Everything to Know About Hotel Insurance: Top 4 Questions Answered
For hotel owners and management teams, there’s a lot to think about when it comes to keeping operations running smoothly. Ensuring guest and staff happiness, keeping facilities well maintained, and making sure that systems are operational all contribute to the success of a hotel. But what happens when something goes wrong?
As with any business, there are certain risks associated with operating a hotel — including the potential for damage to hotel and guest property, guest and staff injuries, and theft. These types of incidents can make your hotel susceptible to liabilities and lead to expensive lawsuits that don’t only put a dent in your wallet but tarnish your reputation as well. When it comes to protecting your hotel from these (and other) risks, having a comprehensive insurance policy is key.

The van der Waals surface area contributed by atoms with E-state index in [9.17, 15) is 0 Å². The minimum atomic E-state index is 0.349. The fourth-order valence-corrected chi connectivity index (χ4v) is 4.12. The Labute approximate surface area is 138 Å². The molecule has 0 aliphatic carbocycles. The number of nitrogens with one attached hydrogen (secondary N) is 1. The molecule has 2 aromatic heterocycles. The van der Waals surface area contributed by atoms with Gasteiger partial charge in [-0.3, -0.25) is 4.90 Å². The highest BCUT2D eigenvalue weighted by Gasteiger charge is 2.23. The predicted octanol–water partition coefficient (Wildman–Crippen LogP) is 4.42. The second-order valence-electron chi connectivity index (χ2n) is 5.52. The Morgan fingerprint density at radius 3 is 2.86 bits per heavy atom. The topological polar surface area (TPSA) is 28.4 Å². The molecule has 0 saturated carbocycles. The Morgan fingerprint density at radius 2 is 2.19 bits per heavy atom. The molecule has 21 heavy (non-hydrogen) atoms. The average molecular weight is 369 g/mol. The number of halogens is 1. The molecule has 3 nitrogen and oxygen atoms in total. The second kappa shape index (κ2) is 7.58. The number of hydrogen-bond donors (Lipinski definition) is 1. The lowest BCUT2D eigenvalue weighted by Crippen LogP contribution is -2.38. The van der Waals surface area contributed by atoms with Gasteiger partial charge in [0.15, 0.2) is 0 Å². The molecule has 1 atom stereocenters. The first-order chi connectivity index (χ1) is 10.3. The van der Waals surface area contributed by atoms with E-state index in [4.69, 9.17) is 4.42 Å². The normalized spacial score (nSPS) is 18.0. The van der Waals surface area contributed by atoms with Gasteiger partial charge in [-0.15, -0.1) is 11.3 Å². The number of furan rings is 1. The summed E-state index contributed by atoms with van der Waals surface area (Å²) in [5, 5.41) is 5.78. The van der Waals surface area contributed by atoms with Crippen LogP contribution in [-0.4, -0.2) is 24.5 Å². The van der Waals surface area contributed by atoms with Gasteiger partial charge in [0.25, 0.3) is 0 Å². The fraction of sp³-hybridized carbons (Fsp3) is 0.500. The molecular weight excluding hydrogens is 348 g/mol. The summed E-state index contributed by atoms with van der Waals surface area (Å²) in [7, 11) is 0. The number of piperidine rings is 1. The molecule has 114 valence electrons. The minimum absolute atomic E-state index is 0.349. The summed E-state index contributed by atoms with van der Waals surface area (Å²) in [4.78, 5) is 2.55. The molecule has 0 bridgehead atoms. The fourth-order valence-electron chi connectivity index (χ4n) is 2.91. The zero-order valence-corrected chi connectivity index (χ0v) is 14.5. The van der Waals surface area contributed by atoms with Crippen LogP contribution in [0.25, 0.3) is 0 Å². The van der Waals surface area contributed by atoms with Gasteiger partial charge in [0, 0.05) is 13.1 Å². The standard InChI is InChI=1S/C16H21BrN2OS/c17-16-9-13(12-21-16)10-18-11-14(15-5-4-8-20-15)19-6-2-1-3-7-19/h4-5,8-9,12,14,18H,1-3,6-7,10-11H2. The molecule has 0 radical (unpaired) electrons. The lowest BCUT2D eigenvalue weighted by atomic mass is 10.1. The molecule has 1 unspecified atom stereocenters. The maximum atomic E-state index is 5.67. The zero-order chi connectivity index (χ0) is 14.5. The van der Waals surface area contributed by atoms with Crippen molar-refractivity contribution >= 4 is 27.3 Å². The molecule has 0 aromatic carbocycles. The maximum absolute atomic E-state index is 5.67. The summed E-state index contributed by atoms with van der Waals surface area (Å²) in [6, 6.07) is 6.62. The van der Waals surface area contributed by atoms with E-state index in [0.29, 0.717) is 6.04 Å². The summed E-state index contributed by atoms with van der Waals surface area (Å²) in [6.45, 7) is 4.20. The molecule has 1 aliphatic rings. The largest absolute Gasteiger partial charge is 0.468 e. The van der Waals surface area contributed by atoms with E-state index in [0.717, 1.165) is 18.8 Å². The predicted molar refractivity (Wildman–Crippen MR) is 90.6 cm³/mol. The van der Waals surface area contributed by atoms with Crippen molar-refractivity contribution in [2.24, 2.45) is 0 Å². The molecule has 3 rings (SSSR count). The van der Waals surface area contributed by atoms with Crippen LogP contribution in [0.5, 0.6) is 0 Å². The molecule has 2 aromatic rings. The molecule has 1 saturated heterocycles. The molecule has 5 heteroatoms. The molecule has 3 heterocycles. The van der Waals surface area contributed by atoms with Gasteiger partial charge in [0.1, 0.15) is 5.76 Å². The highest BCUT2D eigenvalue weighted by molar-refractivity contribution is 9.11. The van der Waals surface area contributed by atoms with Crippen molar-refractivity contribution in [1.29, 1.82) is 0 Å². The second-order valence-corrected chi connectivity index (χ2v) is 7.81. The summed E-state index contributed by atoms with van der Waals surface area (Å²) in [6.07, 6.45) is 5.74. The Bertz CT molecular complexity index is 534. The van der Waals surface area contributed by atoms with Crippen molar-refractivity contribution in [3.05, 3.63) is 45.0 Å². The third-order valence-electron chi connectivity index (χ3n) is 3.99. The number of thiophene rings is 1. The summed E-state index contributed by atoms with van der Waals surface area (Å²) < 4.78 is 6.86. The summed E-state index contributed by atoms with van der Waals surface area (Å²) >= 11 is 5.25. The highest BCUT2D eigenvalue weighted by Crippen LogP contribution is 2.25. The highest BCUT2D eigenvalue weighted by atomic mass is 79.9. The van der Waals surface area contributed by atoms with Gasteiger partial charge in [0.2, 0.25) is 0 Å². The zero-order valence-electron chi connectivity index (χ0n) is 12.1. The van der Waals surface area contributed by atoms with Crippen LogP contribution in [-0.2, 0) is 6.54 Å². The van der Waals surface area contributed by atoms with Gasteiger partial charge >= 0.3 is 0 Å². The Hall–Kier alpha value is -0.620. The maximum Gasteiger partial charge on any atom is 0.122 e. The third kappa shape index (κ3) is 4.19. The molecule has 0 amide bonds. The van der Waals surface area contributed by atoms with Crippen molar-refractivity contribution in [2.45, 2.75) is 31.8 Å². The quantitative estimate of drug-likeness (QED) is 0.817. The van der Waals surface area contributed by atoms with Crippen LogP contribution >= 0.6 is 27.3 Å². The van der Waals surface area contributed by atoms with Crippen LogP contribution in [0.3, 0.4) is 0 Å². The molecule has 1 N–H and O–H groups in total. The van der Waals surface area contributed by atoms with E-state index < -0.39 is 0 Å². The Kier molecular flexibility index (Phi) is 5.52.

If you’re wondering how you can safeguard your hotel, you’re in the right place. Continue reading to learn more about hotel insurance, what it covers, and how it keeps you protected.
What Is Hotel Insurance?
Each hotel is unique, with different properties featuring different amenities, services, and locations. This means that just like the properties they protect, hotel insurance plans differ between policyholders and are typically made up of a customized bundle of different types of business coverages.
Depending on your facilities and the amenities your hotel provides, you may need a policy that covers more than only the risks associated with standard hotel operations. The following are commonly accommodated for in hotel insurance policies:
- Airport shuttles
- Conference centers
- Event spaces
What Does Hotel Insurance Cover?
While specific coverages will always vary between policies, some of the most frequently included in insurance for hotels are:
Coastal Business Property